Researchers at the National Physical Laboratory (NPL) have developed a technique for imaging acoustic fields that could lead to huge improvements in microphone and loudspeaker design.
Peter Theobold is a senior research scientist in NPL's acoustics department, where researchers have been using laser vibrometry to measure the acoustic waves as they pass through air and water.
He explained that when an acoustic wave passes through a medium - either air or water - the pressure oscillates between high and low, which produces a corresponding change in density. As a result of these density changes the refractive index is also altered, a shift that can be detected using scanning Doppler laser vibrometry.
'Using interferometry or vibrometry you can detect the change in optical path length,' said Theobold. 'As you change the refractive index the laser travels further and this is something that can be detected. This gives us an image of how the waves are moving through the air or water.'
The team's work on detecting the acoustic waves in water also used innovative tomographic techniques — similar to those used in CT scans — which can be used to build up a 3D image of the waves.
This technique has a number of implications across a variety of fields, according to Theobold. The team hopes that optical imaging of acoustic waves could be used in the medical field by imaging waves used in High-Intensity Frequency Ultrasound (HIFU) — a technique that uses ultrasonic waves to heat and destroy tumours. By monitoring these ultrasound waves, Theobold believes the safety of HIFU could be considerably improved as they gain better understanding of how the waves propagate.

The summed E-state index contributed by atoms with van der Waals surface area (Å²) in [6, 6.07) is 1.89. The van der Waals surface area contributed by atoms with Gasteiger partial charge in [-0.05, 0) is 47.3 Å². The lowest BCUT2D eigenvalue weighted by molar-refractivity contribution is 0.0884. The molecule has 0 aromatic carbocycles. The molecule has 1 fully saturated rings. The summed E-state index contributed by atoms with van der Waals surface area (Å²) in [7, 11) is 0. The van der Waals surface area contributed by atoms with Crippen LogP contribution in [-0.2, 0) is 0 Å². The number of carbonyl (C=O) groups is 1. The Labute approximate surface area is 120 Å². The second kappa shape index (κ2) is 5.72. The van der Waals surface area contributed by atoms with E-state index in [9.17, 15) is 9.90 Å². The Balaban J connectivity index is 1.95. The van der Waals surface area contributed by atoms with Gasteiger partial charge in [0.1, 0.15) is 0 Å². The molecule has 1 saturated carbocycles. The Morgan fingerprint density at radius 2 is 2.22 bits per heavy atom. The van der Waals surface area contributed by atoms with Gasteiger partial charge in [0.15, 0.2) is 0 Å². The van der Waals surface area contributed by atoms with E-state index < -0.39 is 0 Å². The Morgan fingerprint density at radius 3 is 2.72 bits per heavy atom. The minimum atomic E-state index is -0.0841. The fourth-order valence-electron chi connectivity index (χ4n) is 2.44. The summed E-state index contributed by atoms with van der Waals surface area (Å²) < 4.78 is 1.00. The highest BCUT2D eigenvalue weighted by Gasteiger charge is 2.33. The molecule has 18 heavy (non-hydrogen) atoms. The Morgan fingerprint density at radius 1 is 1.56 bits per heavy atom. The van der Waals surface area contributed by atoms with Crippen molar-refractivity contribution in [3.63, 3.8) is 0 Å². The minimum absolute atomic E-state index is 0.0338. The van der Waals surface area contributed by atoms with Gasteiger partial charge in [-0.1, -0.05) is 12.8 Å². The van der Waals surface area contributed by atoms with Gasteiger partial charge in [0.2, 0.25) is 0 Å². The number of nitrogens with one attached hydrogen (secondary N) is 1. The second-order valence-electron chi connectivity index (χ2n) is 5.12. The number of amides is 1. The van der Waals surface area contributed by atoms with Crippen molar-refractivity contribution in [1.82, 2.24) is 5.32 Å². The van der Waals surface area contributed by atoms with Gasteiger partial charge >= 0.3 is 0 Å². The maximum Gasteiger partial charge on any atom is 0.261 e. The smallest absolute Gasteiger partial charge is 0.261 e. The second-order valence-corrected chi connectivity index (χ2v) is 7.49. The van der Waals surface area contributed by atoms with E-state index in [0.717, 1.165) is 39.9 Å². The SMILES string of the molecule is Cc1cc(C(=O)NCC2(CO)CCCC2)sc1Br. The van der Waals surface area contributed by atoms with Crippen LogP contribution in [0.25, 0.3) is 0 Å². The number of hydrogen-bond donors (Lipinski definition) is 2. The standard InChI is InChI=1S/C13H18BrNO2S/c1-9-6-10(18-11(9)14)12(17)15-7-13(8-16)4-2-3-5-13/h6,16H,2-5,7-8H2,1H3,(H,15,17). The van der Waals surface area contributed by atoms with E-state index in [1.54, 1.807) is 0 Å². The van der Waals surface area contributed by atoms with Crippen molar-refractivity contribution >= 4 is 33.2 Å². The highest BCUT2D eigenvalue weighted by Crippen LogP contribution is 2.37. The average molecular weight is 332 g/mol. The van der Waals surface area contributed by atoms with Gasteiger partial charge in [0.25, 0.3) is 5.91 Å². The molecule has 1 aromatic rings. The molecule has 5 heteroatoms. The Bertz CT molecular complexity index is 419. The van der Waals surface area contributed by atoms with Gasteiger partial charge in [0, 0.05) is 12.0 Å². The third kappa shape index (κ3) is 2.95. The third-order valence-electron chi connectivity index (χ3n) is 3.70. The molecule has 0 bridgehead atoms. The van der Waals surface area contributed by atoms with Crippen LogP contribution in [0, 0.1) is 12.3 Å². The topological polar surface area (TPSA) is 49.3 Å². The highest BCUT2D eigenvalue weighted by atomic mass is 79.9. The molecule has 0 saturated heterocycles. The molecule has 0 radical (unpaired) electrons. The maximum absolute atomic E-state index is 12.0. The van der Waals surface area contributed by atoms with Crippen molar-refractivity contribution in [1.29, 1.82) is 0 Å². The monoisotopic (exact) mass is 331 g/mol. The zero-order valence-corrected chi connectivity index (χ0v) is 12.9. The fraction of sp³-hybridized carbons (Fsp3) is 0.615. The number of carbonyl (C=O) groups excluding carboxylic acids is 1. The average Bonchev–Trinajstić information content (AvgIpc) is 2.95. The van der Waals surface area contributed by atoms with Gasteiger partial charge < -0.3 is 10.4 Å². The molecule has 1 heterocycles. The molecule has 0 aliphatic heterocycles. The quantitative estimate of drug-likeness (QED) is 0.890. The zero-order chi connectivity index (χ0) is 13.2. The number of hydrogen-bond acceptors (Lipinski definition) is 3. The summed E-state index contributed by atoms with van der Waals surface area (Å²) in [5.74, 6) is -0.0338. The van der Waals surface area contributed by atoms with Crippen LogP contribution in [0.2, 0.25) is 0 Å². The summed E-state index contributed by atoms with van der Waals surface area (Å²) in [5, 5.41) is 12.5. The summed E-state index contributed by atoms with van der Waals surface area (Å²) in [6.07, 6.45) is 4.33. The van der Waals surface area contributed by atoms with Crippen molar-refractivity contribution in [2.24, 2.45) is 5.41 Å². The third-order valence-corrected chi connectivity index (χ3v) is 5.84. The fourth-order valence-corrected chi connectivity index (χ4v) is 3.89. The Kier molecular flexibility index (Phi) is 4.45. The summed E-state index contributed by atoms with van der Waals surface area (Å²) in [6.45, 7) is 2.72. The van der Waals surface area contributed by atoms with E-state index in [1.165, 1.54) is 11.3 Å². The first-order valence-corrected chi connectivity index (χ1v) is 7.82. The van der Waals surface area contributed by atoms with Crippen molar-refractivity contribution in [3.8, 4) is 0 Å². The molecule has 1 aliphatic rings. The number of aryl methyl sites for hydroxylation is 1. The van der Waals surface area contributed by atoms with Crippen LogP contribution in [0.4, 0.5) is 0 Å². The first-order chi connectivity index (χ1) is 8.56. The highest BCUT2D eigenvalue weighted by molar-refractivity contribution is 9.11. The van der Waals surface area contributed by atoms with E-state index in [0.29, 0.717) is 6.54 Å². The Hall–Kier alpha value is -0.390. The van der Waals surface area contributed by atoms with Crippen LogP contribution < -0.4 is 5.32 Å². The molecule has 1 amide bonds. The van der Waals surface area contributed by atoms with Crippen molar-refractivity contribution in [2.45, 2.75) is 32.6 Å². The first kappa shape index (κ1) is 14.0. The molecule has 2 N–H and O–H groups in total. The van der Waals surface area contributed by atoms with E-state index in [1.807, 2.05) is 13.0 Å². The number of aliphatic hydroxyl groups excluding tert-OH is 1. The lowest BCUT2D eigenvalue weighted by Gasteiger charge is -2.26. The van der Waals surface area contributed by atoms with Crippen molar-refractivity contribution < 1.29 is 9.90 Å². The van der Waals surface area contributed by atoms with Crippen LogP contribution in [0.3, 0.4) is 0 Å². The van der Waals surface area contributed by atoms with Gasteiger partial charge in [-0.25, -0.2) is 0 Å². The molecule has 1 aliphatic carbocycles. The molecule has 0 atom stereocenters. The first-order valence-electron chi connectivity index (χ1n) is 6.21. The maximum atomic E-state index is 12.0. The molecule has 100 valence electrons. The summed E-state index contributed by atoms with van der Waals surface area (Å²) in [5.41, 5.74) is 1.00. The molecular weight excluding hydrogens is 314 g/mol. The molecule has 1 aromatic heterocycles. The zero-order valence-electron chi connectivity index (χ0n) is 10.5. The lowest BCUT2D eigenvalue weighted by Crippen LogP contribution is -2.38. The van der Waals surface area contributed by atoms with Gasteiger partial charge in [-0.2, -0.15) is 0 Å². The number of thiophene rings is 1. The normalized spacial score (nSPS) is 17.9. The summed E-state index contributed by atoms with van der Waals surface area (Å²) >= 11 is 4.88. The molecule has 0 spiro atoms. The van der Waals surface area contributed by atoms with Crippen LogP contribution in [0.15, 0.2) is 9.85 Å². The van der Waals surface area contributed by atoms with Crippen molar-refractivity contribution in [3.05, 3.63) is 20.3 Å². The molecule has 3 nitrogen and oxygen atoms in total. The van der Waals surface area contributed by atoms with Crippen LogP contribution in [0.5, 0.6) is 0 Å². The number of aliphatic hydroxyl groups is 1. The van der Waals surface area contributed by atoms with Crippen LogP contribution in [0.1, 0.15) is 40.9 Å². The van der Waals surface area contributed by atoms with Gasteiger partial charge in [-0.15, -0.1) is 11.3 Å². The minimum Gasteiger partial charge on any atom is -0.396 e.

Imaging the acoustic scattering produced by commercial loudspeakers could also lead to a huge improvement in loudspeaker design. While speaker manufacturers now use modelling techniques to design their products, Theobold believes that imaging the waves the speakers produce could result in far more efficient designs.
He said: 'We are looking to talk to loudspeaker manufacturers because we think it would be good for their design if you could see how the waves propagate and how the speaker itself interferes with the waves. It could help them design a product which has a reduced signature when it is in an acoustic field.'